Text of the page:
Scovia’s Story – Malaria in Northern Uganda
World Malaria Day, which falls on April 25th each year, is a day instituted by WHO member states to raise awareness of the disease and it’s continued and devastating impact around the world.
- More than 600,000 people die from Malaria every year.
- Over 75% of these are children under five.
- Children from the poorest households are 50% less likely to receive care, because access is one of the biggest barriers to survival.
MAF is joining the fight against malaria in more than 25 low-income countries across the world.
– because mosquitoes aren’t the only ones who fly.
Flying cargo including medication, mosquito nets, healthcare providers, medical researchers, and rapid-test malaria kits, MAF is providing vital access to lifesaving care for communities living beyond the reach of mainstream treatment.
Scovia Drateru, Arua – Northern Uganda
Scovia received her first malaria diagnosis as a one-year-old baby. She was born healthy, the youngest of three siblings. Scovia’s mother Jane Feku explains her extraordinary and life-changing symptoms, and how the disease has impacted their family.
Jane and Scovia flew with MAF from Arua to Jinja in December 2022, a one-hour flight that saved over ten hours by road.
My name is Jane Feku, I am a single mother of three and I work selling local brew for a living. We live in Edioffe village, in the far north of Uganda. Life is busy for me, and I must provide all the basic necessities for my children like food, clothes and try to send them to school.
Scovia was born in 2008 and is my youngest. She was healthy and had both of her legs – her smile was so wonderful. She was very happy when she was a baby.
But when Scovia was a year and three months old, she had a fever. I took her to see a doctor who told us it was malaria. She had some medicine, but she was very sick, and things didn’t get better. I remember she would cry and cry and that would break my heart.
Her condition continued to get worse, and I noticed my little girl’s toenails beginning to turn black. Then they began rotting. The situation got worse still, and her bones started falling from the joints in her legs as the disease advanced. I believed that maybe she would die. I felt very sad at this time of my life. Being a single mother was so difficult, her father was not cooperative and sometimes I regretted my marriage.
The doctors took a decision that we should amputate her legs to prevent the infection eating up her entire body.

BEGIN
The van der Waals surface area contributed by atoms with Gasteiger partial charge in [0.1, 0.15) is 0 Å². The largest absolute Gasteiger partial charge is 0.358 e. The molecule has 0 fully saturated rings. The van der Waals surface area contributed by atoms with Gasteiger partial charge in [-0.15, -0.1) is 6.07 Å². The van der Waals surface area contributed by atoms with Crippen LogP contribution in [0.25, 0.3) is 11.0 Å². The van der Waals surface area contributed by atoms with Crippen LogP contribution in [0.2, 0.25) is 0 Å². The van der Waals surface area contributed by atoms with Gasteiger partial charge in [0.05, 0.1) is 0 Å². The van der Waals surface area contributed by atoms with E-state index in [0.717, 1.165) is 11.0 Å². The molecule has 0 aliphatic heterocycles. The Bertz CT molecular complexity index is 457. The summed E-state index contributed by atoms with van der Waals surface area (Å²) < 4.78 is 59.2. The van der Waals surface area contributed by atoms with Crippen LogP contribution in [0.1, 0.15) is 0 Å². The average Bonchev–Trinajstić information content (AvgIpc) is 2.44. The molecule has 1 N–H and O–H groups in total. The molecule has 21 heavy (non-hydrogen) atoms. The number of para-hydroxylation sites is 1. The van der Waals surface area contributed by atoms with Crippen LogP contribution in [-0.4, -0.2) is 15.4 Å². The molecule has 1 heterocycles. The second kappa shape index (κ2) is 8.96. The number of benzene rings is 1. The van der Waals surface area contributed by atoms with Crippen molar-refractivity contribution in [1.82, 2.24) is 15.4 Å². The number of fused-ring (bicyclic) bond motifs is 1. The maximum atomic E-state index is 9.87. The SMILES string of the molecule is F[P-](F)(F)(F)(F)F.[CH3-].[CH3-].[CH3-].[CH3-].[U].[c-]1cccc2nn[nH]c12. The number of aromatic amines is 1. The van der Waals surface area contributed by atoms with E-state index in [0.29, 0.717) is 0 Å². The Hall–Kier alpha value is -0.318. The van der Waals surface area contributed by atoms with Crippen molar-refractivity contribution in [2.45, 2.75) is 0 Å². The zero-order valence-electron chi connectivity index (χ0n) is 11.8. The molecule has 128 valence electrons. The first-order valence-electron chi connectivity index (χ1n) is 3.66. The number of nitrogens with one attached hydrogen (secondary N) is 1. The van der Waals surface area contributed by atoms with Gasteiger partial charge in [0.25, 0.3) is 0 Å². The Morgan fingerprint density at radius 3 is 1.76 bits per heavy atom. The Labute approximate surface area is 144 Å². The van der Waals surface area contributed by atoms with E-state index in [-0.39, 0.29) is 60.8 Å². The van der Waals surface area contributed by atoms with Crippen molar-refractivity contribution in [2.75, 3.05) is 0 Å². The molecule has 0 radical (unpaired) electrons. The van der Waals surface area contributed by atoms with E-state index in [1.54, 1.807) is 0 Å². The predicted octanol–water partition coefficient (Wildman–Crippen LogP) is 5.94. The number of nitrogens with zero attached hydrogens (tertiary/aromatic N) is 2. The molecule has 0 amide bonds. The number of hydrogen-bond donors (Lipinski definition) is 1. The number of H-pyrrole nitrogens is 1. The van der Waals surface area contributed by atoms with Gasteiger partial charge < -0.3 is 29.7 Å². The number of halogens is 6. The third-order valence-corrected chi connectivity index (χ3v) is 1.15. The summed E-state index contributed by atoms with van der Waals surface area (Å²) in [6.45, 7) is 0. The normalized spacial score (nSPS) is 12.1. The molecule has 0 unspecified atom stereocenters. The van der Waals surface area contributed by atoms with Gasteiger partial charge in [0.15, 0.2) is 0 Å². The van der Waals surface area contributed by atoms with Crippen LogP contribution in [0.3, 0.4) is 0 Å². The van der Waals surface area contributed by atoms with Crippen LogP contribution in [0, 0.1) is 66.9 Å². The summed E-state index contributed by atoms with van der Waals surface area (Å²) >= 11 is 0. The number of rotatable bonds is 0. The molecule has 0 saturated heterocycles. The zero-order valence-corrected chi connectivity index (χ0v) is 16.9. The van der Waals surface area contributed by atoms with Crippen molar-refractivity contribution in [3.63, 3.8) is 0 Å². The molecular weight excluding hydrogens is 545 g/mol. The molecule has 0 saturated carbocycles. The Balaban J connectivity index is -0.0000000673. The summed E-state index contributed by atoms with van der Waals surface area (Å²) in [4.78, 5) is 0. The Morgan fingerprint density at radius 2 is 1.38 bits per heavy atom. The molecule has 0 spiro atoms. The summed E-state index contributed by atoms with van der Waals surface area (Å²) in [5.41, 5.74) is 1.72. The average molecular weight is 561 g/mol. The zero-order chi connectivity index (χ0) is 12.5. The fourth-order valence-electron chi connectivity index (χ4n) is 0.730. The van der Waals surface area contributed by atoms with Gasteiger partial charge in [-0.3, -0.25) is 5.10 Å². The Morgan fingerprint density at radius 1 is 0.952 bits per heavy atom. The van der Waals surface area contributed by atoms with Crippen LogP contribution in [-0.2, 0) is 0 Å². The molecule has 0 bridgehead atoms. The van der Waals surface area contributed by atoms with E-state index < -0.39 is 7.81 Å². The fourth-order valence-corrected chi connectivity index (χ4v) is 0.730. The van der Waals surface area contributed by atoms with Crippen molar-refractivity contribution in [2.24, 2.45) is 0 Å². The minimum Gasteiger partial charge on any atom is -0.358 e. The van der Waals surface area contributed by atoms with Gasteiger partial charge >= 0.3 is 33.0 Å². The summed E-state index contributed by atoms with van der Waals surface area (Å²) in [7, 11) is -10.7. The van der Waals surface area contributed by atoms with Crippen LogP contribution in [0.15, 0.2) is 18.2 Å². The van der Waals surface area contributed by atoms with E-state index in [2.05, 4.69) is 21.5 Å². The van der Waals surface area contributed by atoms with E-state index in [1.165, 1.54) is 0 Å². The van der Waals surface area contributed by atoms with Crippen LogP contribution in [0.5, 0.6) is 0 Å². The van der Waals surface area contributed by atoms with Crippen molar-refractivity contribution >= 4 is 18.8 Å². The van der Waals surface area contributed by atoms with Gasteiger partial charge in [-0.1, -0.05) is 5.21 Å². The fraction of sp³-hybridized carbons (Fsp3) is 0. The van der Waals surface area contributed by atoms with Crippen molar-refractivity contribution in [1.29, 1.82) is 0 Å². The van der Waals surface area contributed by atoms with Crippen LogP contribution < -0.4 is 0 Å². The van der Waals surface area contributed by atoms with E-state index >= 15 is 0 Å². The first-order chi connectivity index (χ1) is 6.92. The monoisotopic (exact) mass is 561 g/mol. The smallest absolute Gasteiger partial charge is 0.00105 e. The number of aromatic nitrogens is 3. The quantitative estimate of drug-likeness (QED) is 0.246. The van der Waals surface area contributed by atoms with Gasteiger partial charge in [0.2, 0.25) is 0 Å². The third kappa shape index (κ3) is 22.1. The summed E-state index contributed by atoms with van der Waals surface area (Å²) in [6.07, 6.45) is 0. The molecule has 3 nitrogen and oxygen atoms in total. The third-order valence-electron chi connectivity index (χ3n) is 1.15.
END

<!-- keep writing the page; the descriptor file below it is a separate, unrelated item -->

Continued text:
Scovia was four years old when she received her first amputation surgery at Arua hospital. Then she had the second leg removed at another hospital some time later. It was very difficult, but we think that it saved her life and I felt happy and thankful to God.
After the amputations, we lived day to day with a young girl who had a disability. It had a major and negative impact on our whole family, and it was so hard for us all – just trying to provide the basics for everyone. But thankfully none of my other children got very sick – I praise God they didn’t often catch malaria, that was only Scovia.
In January 2023 we met Reverend Pooshani Kanapathipillai in our village. When she heard Scovia’s story, she wanted to help us.
Rev Pooshani contacted doctors in Jinja, and told us the exciting news – she could help Scovia acquire artificial limbs, made especially for her. I felt so happy about this – I never dreamed my daughter would be able to walk by herself to school.
In January 2023 we flew to Jinja on a small plane brought to us by MAF. Rev. Pooshani has been flying with MAF for over 10 years and told us it is safe and MAF have excellent pilots. Our pilot was Andrew.
It was my first time on the aeroplane, it was very fast, so easy and better than the long, bumpy road. It would have taken more than a day to travel to Jinja without MAF. I was happy on the flight, but Scovia felt a bit scared.
My daughter will lose a school term of grade four this year to make way for treatment at St James Orthopaedic Centre in Jinja. The process will involve her meeting her new legs and getting trained how to use them. I have been staying with her and watching her learn. We are both very happy.
Scovia is an active girl who loves playing football with her friends. Artificial limbs are miracle for her – we never dreamed of a possibility that she would walk. I am so thankful to all the people who have helped us, plus my whole family who have given me support.
I am so happy now because MAF has helped me walk with my child. She is very happy too, and she can’t wait to get back to school – she loves to learn. Her new legs will change our lives forever.
Symmetrical peripheral gangrene (SPG) is an extremely rare complication of malaria. When it occurs, it progresses extremely rapidly, leading to irreversible gangrene – which requires urgent amputation. The challenge comes in identifying this rare, rapidly-progressing complication, and in administering anticoagulants – medicine that prevent blood clots – which are not usually included in the normal treatment regimes of common malaria. (Source: Journal of Rheumatic Diseases and Treatment)